When revenue from these e-tailers is compared to regular retail revenue, it seems there is still a large potential for further growth: research from Thuiswinkel. org and Straboi demonstrated that in 2018 just 9% of the total retail revenue went via an online channel. As the Dutch market is a frontrunner in e-tailing, this conclusion is a safe indication of similar potential in other countries.
Summarizing the presented statistics, the assessment is that although twenty years have passed and growth is somewhat cooling down, growth rates still consist of double digits. While at the same time there still seems to be additional market share on the horizon. This indicates that e-tailing is still in the growth phase of the industry life cycle, although slowly moving towards maturity.
3.1 E-tailing: tech or retail?
Before valuation and value drivers will be discussed, it is important to point out an additional factor that has impact on e-tailer valuations in 2020: twenty years ago, these e-tailers were approached as young tech companies. That approach was valid at that time, as e-tailers matched the most cited characteristics of tech companies. However, as time passed by, the nature of e-tailing changed. And from being young tech companies, these e-tailers developed towards classic retailers with similar characteristics:
• Direct services-based contact with the general public (end-customers).
• Operating in the closing end of the distribution chain.
• Sourcing in bulk from wholesalers and selling in small quantities with a mark-up.
• Convenience providers to customers (assortment, payment, location, support and logistics).
• Investing working capital in inventory according to market requirements.
“Cutting edge technology” is not one of the characteristics (anymore). This essay puts forward the argument that technical developments over the past twenty years led to a current market situation where technology is not a distinctive characteristic of e-tailers anymore.
In the late 1990s web stores were built from scratch by employed web developers. Having an innovative e-tailing platform created a sustainable competitive advantage. Over the past twenty years however, standards were developed, and high-quality e-tailing platforms emerged. Many of these are open- source. E-tailers these days don’t develop their own software anymore: they use packages from third parties (open-source or hosted SaaS solutions). These packages may still be configured or adjusted to the e-tailers liking but are in essence available to anyone in the industry.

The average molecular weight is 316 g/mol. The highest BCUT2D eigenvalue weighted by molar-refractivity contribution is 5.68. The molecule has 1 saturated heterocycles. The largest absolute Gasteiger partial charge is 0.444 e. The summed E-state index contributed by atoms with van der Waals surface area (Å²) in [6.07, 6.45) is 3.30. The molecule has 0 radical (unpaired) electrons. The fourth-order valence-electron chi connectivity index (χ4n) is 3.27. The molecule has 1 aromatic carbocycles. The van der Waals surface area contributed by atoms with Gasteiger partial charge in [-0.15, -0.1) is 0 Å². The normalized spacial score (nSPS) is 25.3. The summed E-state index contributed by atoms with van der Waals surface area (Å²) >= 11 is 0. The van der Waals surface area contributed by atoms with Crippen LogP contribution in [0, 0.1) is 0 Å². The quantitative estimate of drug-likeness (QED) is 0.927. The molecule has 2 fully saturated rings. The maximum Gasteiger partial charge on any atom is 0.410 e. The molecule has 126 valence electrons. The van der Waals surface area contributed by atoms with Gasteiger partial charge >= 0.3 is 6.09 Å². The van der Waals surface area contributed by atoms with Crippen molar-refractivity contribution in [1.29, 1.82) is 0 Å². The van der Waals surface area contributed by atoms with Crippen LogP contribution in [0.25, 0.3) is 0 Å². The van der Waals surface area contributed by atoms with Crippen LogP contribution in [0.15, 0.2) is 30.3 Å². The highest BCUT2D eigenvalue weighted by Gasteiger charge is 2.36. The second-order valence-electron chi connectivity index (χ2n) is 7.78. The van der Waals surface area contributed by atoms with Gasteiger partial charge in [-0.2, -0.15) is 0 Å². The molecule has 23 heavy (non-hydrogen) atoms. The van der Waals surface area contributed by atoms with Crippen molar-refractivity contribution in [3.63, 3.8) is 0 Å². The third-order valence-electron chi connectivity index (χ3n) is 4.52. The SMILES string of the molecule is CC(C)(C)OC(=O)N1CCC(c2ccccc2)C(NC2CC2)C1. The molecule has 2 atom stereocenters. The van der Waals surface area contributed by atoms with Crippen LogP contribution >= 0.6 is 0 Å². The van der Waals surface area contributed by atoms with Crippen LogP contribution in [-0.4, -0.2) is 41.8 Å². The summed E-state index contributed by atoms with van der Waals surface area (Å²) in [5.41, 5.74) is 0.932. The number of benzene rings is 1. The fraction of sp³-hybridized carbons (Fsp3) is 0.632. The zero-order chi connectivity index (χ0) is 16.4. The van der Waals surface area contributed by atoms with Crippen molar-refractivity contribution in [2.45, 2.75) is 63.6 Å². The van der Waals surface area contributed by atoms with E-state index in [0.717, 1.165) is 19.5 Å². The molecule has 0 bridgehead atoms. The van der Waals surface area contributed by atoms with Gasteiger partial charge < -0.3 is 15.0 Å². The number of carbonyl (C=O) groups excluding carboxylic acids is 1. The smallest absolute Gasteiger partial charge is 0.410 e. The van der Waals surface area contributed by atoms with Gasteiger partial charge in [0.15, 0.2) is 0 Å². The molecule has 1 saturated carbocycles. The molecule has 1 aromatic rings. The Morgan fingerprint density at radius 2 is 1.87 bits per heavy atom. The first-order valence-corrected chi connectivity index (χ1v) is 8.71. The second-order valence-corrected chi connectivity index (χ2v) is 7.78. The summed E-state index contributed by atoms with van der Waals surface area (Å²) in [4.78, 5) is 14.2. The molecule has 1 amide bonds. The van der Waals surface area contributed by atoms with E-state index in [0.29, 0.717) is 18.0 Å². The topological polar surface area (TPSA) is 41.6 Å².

Many e-tailers nowadays do operate on a sophisticated platform, but it is not unique to them and it doesn’t provide a sustainable competitive advantage. Just as prime real estate isn’t a general characteristic of retail, cutting edge technology isn’t a general characteristic of e-tailing (anymore). Just to elaborate: of the top100 pure players in the Netherlands, some don’t even employ in-house web developers in 2019.
If the technical basis of an e-tailers platform is not a distinctive characteristic anymore, e-tailers should not be valued as tech companies anymore. E-tailers should be approached as regular retailers with the focus on the online distribution channel. Which is consistent with the fading distinction between old school retailers and e-tailers towards what is called ‘omnichannel’.
3.2 Non-tech firm life cycle
To determine the impact of this conclusion, this argument is put back into perspective of the industry life cycle model: in paragraph 1.3 it is argued that tech companies have a compressed life cycle. The assumption that e-tailers correspondingly had a compressed life cycle was valid in the late 1990s. But as argued above, the nature of e-tailing changed, and the question should be asked whether conclusions can be drawn from the compressed life cycle model in relation to this?
According to the model of Damodaran (2018), tech firms grow faster and have a shorter lifespan. Non-tech firms take longer to grow but have a longer lifespan to exploit its business. In other words, if e-tailers would be approached as tech companies, their short-term growth would be overestimated but the total value might be underestimated.
3.3 Valuation of e-tailers in 2020
In paragraph 2.2 the dominant e-tailing valuation methods in the late 1990s were discussed, and as it turned out they had several disadvantages. But as the industry matured over the past twenty years, more data became available and track records originated. And as the industry dynamics stabilized, data became more reliable. In other words, nowadays there is more data which can be analysed, and uncertainty generally decreased.
Paragraph 2.2 also stated that the DCF is the preferred valuation method amongst business professionals and academics. It is even recommended as the single essential tool for understanding value of companies. It were just the circumstances of the late 1990s that made the traditional application of the tool less useful. However, if it is concluded that these circumstances at least partly dissolved, the following arguments should be re-evaluated: uncertainty, no cash flow and high growth.
E-tailers in the late 1990s had no track record and no peers. Twenty years later a 3 trillion USD industry has been realized, with historical performances and plenty of peers. The industry dynamics are still volatile but stabilized relative to the late 1990s. In other words: data is available and reasonably reliable.
It is important to note however that e-tailers still operate in an environment with uncertainty: the industry is still young, and it is unclear how the next decade of e-tailing will look like. Will the marketplaces take over or do independent e-tail websites have a bright future ahead of them?
No cash flow